Hoax vs. Truth. Bias? Confirmed!

During a long overdue brunch with a friend this past weekend, our conversation turned to the internet, a lot. He works in PR with strong digital skills, and I’m just an internet nerd. Both of us from the old school.

He mentioned that the Washington Post Explainer, aka “What was Fake on the Internet this Week” had stopped (a while ago). Partly because many of the sites that deal in satire and hoaxes are making it easier to detect, but mainly because people would rather believe the hoaxes than have them debunked.

…institutional distrust is so high right now, and cognitive bias so strong always, that the people who fall for hoax news stories are frequently only interested in consuming information that conforms with their views — even when it’s demonstrably fake.

Unverified 'speak the proper language' story passed around as real that is likely the latest version of a long-standing fictional anecdote. Hoax or not? It doesn’t exactly feel like confirmation bias all the time. I’ve been told by people who are — at other times — regular visitors to Snopes, that they’re ok with a feel good story being completely apocryphal 1, even and especially when it’s proven to be fake. Or worse: staged. Even arguing that it doesn’t matter if people are spreading ridiculous misinformation.

I admit, it’s that last bit that irks me. Even when I caught myself doing it. The Times Diary printed a blurb, based on a Facebook post that went viral, but has many similarities to anecdotes that have been passed around for years. Mostly designed to ridicule the “take our country back” crowd — not undeservedly. I shared it, without thinking, because it’s honestly way too easy to do that! And the more I read it, the more I thought, “Nah…” but by then the genie was out of the bottle on that thread, and outside my small sphere, the internet at large.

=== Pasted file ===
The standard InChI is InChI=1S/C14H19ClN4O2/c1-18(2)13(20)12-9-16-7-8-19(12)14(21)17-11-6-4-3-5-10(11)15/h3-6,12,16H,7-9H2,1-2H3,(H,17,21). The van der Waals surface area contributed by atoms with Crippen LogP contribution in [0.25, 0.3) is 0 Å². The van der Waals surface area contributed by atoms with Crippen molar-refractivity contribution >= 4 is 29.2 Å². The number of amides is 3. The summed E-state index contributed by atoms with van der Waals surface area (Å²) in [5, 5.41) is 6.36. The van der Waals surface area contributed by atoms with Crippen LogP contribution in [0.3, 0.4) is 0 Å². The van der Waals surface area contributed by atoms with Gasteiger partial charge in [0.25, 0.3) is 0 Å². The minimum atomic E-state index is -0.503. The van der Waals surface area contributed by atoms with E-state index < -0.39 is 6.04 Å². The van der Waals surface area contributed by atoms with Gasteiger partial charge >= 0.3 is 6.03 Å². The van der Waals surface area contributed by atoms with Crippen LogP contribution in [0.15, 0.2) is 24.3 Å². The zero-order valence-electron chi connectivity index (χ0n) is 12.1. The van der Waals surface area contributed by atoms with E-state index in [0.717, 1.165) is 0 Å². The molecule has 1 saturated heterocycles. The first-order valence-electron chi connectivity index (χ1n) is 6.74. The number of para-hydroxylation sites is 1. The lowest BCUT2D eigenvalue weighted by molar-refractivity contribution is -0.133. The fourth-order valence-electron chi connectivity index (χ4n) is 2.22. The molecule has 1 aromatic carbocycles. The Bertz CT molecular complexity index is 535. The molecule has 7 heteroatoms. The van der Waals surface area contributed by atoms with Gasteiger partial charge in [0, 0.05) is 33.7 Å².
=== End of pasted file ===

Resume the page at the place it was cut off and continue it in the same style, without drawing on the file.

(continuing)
Star Trek DS9 character Vreenak declaring an item to be a fake, or possibly a hoax? The outlets posting it didn’t really care whether it was true or not, it would get them clicks and views and ad revenue. And while I occasionally rant/tweet/blog about it, I understand why the Washington Post threw in the towel. It took me long enough to get my parents to research a story before sharing or e-mailing it out. Who has the patience to pop up on every Facebook thread or Twitter reply chain to say “It’s a fake!“?

I recently saw a hoax/satire article about Palin from a site that deliberately weaves real news into their fake news shared to Facebook. By the time I could comment, people were already posting screen captures of retaliatory tweets and messages they’d posted to Palin in response. Which tells me it’s likely they didn’t even click through to the site, as the “show/hide facts” buttons might have been a dead giveaway.

Just like scammers and spammers, now is the age of internet hoaxes and satire and attempts to go viral. This is just the online world we made, I guess! Stay safe out there, y’all, and don’t accept any wooden nickels, no matter how attractive those headlines are. :mrgreen:

1 As much as I love that word, I never thought I would have reason to use it so much. Thanks, Internet!

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